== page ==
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While unfortunate, the recent experience of an artist whose utility box painting was partially covered over at the direction of the town — and who accused the town of censorship and racism in its wake — does not paint an accurate picture of Warren's stance on racism, inequality and the plight of marginalized members of society, Native Americans and African Americans. It certainly could have been avoided.
In May, the town directed The Avenue Concept, its partner in its successful utility box program, to cover over the phrase "Land of the Pokanoket" on a box painted by Warwick artist Jessica Brown at the corner of Main and Campbell streets.
Though the town's action left Ms. Brown bitter and angry, Warren appears to have been within its rights to order that it be removed. Under the terms of the contract she signed, Ms. Brown was authorized to paint the majority of what went on the box, but not that phrase. Unlike some other public art programs, which give artists wide discretion on what they can and can't paint on public property, her contract with the town and the Avenue Concept did not allow for that discretion. As Warren Town Planner Bob Rulli said afterwards, if Ms. Brown had included the phrase in her initial application to the town, "we would have dealt with it."
Mr. Rulli requested that the phrase be removed because he did not Warren to open itself to the perception of favoritism of the Pokanokets over other Native American groups. Unfortunately, the manner in which it was done — by altering an artist’s personal creation — was ugly.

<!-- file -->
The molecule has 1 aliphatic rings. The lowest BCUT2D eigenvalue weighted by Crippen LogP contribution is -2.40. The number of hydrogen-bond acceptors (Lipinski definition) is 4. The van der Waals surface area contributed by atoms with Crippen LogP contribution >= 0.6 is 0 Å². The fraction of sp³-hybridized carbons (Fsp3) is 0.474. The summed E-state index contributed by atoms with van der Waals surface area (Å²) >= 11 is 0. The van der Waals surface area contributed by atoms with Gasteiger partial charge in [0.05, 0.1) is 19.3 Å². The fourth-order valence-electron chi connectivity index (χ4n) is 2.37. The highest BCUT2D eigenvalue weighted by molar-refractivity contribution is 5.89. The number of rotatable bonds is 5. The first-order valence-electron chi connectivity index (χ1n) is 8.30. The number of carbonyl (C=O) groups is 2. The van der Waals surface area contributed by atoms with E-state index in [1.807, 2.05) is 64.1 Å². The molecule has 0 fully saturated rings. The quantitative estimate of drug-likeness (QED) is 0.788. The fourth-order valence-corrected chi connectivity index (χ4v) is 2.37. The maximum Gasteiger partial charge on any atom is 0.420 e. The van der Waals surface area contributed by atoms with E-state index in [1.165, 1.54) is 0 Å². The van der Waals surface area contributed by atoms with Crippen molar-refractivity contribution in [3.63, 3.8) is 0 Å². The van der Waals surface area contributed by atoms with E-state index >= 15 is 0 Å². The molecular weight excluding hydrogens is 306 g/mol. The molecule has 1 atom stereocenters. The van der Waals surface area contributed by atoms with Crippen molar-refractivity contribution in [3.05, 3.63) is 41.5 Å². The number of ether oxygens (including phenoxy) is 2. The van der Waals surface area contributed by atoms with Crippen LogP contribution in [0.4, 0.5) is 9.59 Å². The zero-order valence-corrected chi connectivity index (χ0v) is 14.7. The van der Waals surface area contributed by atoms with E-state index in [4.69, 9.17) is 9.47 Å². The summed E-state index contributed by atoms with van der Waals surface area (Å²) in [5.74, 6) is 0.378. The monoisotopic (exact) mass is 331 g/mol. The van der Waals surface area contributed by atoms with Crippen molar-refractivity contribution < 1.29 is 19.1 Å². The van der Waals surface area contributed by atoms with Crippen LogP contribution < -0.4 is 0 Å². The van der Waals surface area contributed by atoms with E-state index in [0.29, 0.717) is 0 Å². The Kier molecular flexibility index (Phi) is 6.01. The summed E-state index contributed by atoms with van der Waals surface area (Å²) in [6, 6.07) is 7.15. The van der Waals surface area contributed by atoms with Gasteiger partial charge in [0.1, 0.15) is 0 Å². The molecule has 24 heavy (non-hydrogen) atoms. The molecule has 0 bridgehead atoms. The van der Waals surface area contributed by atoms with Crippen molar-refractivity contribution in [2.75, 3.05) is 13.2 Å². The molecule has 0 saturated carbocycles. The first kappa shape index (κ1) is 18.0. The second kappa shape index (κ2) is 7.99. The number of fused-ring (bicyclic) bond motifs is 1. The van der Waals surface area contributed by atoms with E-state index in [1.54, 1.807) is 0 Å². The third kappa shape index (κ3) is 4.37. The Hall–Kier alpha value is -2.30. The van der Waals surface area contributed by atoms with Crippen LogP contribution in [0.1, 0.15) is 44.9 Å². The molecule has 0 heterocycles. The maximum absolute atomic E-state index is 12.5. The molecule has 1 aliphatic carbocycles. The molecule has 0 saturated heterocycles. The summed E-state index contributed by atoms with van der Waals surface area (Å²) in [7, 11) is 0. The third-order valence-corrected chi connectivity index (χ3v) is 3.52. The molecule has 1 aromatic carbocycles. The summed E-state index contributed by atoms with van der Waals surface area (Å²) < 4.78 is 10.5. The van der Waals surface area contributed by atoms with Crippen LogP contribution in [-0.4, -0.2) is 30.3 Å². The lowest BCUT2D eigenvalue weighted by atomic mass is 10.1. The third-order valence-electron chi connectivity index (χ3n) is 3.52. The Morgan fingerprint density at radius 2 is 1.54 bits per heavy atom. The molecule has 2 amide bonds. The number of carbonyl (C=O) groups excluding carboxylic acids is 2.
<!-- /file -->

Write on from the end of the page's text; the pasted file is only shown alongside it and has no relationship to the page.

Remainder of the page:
It has been a difficult year for Warren in matters of social justice and equality. The discovery of racist and Nazi stickers in downtown Warren this spring prompted an outpouring of rage, but also brought the community together in many ways. Residents held vigils on the Warren Town Common. A rally in front of Warren Town Hall drew hundreds, including most of the town's elected and appointed leadership. And the Warren Town Council passed an anti-hate resolution, saying “Hate has no home here.”
Concurrently, before the painting controversy arose, Warren established a Native American study group to try to forge even closer ties with members of the Pokanoket Tribe, with whom they have had a long and positive relationship.
Are there racists in Warren? Yes, they reside in every town in the United States. But is Warren a racist town? No.